The EU formalizes rules for removing CO2 from the atmosphere

The EU has taken an important step towards legitimizing technologies that suck carbon dioxide from the atmosphere by agreeing to set up a certification process.

The European Council and the European Parliament today reached a provisional agreement to create the first certification framework for carbon removal technologies. The new climate technology still has to prove itself on a large scale, but the EU is already including it in its plan to achieve net-zero greenhouse gas emissions by 2050. Net-zero implies that the bloc would resort to capturing whatever carbon emissions it has left. We have not been able to prevent this, either by exploiting plants’ natural ability to absorb carbon dioxide, or by building technologies that filter CO2 from the air or seawater.

There are inherent risks associated with that net-zero strategy – which is why rules like those set out today are so important

There are inherent risks associated with that net-zero strategy – which is why rules like those set out today are so important. They will dictate what counts as carbon removal, and hopefully weed out bad projects that don’t meaningfully combat climate change. Lack of rules – or no rules at all – could give companies a way to keep polluting while misleadingly promising to cut those emissions later. If those promises don’t come true, or the technologies they rely on fail, what’s left behind is all that pollution that could have been avoided in the first place by choosing clean energy over carbon removal.

The framework “demonstrates the European Union’s commitment to ‘getting carbon removal right’,” said Christoph Beuttler, head of climate policy at Climeworks, one of the first companies to develop large industrial plants to filter CO2 from the air. “We encourage other countries and regions to follow the European Union’s lead and rely on rigorous assessment of carbon removal,” Beuttler said in a press release.

Until now, the sector has had to police itself. For example, Climeworks announced last year that its customers Microsoft, Stripe and Shopify were the first companies in the world to pay to filter their carbon dioxide emissions from the air, store those emissions underground and have that service verified by a third party. Audit agency DNV worked with Climeworks to develop criteria and certify carbon removal.

In a separate effort, Stripe, Alphabet, Meta, Shopify and McKinsey launched an initiative in 2022 called Frontier that vets carbon removal providers for companies interested in purchasing credits from them.

Carbon credits already have a checkered history. Before carbon removal became trendy, many brands bought carbon compensated credits linked to forestry projects. The idea was that companies could undo some of their pollution by paying to protect forests that naturally absorb CO2. One credit should equal one ton of CO2 pollution avoided or saved. Instead, carbon offset markets are flooded with poor quality credits that do not represent real reductions in carbon emissions.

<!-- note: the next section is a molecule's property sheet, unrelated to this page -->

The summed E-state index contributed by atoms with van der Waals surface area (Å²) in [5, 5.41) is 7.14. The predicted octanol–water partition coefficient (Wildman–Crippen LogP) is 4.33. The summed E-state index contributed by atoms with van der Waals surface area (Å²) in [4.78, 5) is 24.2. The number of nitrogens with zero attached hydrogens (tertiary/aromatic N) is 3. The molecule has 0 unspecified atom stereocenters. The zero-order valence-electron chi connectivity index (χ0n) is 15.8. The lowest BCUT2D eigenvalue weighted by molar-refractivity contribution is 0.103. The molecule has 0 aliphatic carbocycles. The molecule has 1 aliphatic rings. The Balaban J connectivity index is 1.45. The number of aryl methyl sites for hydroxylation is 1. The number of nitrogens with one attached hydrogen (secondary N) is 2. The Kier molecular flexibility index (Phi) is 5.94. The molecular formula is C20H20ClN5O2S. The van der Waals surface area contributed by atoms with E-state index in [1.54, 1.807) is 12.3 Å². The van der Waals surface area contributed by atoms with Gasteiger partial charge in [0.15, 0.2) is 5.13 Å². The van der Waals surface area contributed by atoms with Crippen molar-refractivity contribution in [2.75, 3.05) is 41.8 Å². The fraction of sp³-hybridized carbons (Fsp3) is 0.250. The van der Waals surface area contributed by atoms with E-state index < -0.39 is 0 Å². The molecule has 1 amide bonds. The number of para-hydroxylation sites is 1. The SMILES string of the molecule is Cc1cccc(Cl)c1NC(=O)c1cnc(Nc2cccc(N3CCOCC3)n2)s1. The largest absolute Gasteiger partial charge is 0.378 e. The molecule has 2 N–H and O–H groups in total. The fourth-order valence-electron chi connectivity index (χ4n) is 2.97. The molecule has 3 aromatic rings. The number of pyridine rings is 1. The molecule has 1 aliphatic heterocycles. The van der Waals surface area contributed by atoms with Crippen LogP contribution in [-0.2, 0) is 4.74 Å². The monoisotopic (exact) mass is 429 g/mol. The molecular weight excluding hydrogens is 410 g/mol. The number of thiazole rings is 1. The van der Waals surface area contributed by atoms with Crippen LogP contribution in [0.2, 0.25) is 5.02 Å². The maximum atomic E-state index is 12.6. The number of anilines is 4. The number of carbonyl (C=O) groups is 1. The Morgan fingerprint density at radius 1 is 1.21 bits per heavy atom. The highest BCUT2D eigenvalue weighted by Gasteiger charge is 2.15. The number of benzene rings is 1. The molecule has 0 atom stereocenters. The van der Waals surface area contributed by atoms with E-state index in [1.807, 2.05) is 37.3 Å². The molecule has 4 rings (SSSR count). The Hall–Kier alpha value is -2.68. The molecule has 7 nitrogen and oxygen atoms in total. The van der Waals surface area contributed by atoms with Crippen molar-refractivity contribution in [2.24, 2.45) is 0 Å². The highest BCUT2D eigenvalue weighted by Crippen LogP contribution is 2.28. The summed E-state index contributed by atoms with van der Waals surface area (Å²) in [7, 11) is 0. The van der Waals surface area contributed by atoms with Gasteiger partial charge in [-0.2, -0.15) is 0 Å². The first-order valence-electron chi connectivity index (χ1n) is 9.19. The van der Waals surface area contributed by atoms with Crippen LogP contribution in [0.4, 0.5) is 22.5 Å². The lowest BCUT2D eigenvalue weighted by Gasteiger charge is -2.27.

To avoid a similar fate to emerging carbon removal technologies, the EU’s new certification sets parameters for four different types of carbon removal. That includes carbon removal, which is considered permanent because the CO2 is stored for “several centuries” (often underground) and “temporary” carbon storage (which lasts at least five years in plants or soil and 35 years or more in products such as wood). It assesses both industrial tactics for carbon removal (as Climeworks does) and nature-based strategies such as restoring forests and other habitats or agricultural practices that allow soils to retain more CO2.

The framework also includes measures proposed by the European Commission in 2022, including requiring carbon removal to be quantifiable and long-term. And projects would have to lead to “additional” carbon reductions, meaning the carbon would otherwise not have been captured without intervention. Projects must also avoid other negative environmental impacts.

Notably, the EU’s new certification program will not consider so-called enhanced oil recovery (EOR) as a permanent carbon removal strategy. At EOR, fossil fuel companies shoot CO2 into the ground to remove oil reserves that are difficult to reach. Occidental Petroleum, which is developing major carbon removal projects in Texas, has used EOR to sell what it calls “net-zero oil.”

The EU’s proposal is still too lax, some environmental groups warn. They are concerned about the framework that incentivizes temporary carbon storage and lets both companies and countries claim CO2 removal, which they say could lead to double counting. The deal is “highly problematic,” Wijnand Stoefs, head of carbon removal policy at the nonprofit Carbon Market Watch, said in a statement. “Even the fundamental principle that removals should complement, not replace, emissions reductions has been violated,” Stoefs said.

The provisional agreement reached today still needs to be formally adopted by the European Council and the European Parliament. If passed, the certification process would be voluntary for companies that remove carbon. But only certified projects would count toward a country’s progress toward meeting the European Union’s climate goals.

Earlier this month, the European Commission released a strategy paper for capturing carbon dioxide emissions, alongside a plan to cut the bloc’s greenhouse gas emissions by 90 percent by 2040. The strategy foresees that the EU has the capacity to store 280 million tonnes of captured carbon dioxide. per year in 2040, approximately equal to the annual emissions of more than 700 gas-fired power stations.

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